Continue pasting this script in all the pages to be tracked by analytics just like we did for this one page.

Finally load your edited pages on to the hosting server and you are all set to start collecting data!

Next week we will look at the data we collect and get some general ideas on what we can do with it.

Tuesday, May 15, 2012

Google Analytics - Part I

One of the best tools for anyone doing online business is Google Analytics.  Once all is set up it will give you a lot of valuable information about your website that you can use for site improvements, targeting markets and driving traffic further in your site for sales.  In this series we will discuss first how to set up your own account and then dive into what the data means and later how to use it.

In setting up your account go to http://www.google.com/analytics/ to get started.  In the upper right you will see Create an account.  If you already have an analytics account and just want to add a site then you may log in and add one to that existing account, or if you are registered with Google for a different product then you don't need to set up another account. You can just add analytics to that account.  We will learn how to do that next week.

Setting up a general Google Account
First let's set up a general Google account, select Sign Up in the upper right corner. You only need to add basic info to get your account up and running, so fill in the form and select create my account.

Now you should be on the Google home page.  Mine has a list of all the sites I have set up, but if you set up a new account your page might look something like this:

Really Google has lot of great tools that can be added to your account that can make productivity smoother, and you can link up all accounts so managing can be done in one window.  Ok, we are totally emerged in GoogleLand now!

Next week we will set up our analytics account and link it to our website so we can start collecting data.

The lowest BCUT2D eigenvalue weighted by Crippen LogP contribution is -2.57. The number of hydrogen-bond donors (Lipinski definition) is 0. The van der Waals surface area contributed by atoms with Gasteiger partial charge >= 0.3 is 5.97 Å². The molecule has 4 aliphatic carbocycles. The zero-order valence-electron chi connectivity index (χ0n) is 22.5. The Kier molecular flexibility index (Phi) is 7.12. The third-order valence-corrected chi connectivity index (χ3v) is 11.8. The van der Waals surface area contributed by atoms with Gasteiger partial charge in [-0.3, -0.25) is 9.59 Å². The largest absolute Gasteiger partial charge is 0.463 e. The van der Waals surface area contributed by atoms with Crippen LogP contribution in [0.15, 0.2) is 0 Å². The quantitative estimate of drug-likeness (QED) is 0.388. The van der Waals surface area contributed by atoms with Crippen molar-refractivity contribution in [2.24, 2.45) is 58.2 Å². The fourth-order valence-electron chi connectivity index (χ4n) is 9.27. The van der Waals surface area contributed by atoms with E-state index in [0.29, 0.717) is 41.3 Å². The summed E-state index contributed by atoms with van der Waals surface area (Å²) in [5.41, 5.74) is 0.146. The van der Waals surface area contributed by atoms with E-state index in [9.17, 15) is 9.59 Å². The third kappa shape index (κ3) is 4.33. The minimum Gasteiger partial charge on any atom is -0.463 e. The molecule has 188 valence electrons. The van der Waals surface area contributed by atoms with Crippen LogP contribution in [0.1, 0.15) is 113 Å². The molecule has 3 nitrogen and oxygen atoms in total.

Tuesday, May 8, 2012

Template Store

I'm excited to finally get the template store up and running. There is a tab on this blog that goes to http://www.digitalzenblog.com/p/templates.html or you can check out the template store.  I am working on some cool new tutorials to help you get up and running with template creative or really any internet creative.

To get the ball rolling a special offer for special blog readers!  ;)

Tuesday, May 1, 2012

What is Silverlight?

Switching gears a little let’s look at Silverlight.  Actually a free Microsoft plug-in Silverlight uses the .net framework.  Used with Microsoft Visual Studio it allows rich interactivity and robust streaming media capabilities.  Similar to Flash you can develop cross platform, device specific web apps.

An impressive array of industries use Silverlight to build their web presence into a user experience.  Features include data smoothers to provide a high definition smooth stream, user friendly formatting tools, rotatable 3D perspective plane, and hi-res zooming technology.  In addition there are an array of out-of-the box controls like charts, containers and media that are fully skinable.  Silverlight apps are delivered to the web with XAML (Extensible Application Markup Language).  XAML uses Namescopes to store actual Objects and their interactions.

A great way for a nonprogrammer to take advantage of Silverlight capabilities is to purchase and download a template, which could prove to be more affordable than hiring a programmer or fighting with code.  Into templates and app templates have the legwork done and ready for you to use.